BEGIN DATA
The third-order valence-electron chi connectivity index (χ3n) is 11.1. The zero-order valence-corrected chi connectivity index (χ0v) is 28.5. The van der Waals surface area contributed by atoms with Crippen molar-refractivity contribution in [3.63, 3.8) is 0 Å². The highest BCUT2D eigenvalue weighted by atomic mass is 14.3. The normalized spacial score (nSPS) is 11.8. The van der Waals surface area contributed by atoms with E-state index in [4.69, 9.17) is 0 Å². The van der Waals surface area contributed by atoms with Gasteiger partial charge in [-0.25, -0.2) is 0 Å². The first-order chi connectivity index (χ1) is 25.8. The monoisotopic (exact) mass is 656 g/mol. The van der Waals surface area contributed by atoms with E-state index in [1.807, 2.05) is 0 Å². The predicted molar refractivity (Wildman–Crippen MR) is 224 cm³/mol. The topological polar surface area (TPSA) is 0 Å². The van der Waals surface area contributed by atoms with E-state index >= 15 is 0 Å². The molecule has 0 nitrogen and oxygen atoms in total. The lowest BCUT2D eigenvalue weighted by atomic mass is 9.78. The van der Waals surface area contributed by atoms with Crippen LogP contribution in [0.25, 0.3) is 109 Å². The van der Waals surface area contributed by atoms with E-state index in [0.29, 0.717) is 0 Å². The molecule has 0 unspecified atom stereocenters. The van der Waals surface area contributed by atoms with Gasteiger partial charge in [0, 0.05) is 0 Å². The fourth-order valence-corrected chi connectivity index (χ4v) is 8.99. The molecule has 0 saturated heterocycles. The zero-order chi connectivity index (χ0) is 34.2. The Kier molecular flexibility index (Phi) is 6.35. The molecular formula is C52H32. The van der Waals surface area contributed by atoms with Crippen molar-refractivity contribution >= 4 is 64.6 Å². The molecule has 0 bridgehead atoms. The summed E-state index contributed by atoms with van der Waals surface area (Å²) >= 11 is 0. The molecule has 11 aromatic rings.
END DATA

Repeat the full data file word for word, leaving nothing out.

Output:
The third-order valence-electron chi connectivity index (χ3n) is 11.1. The zero-order valence-corrected chi connectivity index (χ0v) is 28.5. The van der Waals surface area contributed by atoms with Crippen molar-refractivity contribution in [3.63, 3.8) is 0 Å². The highest BCUT2D eigenvalue weighted by atomic mass is 14.3. The normalized spacial score (nSPS) is 11.8. The van der Waals surface area contributed by atoms with E-state index in [4.69, 9.17) is 0 Å². The van der Waals surface area contributed by atoms with Gasteiger partial charge in [-0.25, -0.2) is 0 Å². The first-order chi connectivity index (χ1) is 25.8. The monoisotopic (exact) mass is 656 g/mol. The van der Waals surface area contributed by atoms with E-state index in [1.807, 2.05) is 0 Å². The predicted molar refractivity (Wildman–Crippen MR) is 224 cm³/mol. The topological polar surface area (TPSA) is 0 Å². The van der Waals surface area contributed by atoms with E-state index >= 15 is 0 Å². The molecule has 0 nitrogen and oxygen atoms in total. The lowest BCUT2D eigenvalue weighted by atomic mass is 9.78. The van der Waals surface area contributed by atoms with Crippen LogP contribution in [0.25, 0.3) is 109 Å². The van der Waals surface area contributed by atoms with E-state index in [0.29, 0.717) is 0 Å². The molecule has 0 unspecified atom stereocenters. The van der Waals surface area contributed by atoms with Gasteiger partial charge in [0, 0.05) is 0 Å². The fourth-order valence-corrected chi connectivity index (χ4v) is 8.99. The molecule has 0 saturated heterocycles. The zero-order chi connectivity index (χ0) is 34.2. The Kier molecular flexibility index (Phi) is 6.35. The molecular formula is C52H32. The van der Waals surface area contributed by atoms with Crippen molar-refractivity contribution >= 4 is 64.6 Å². The molecule has 0 bridgehead atoms. The summed E-state index contributed by atoms with van der Waals surface area (Å²) >= 11 is 0. The molecule has 11 aromatic rings.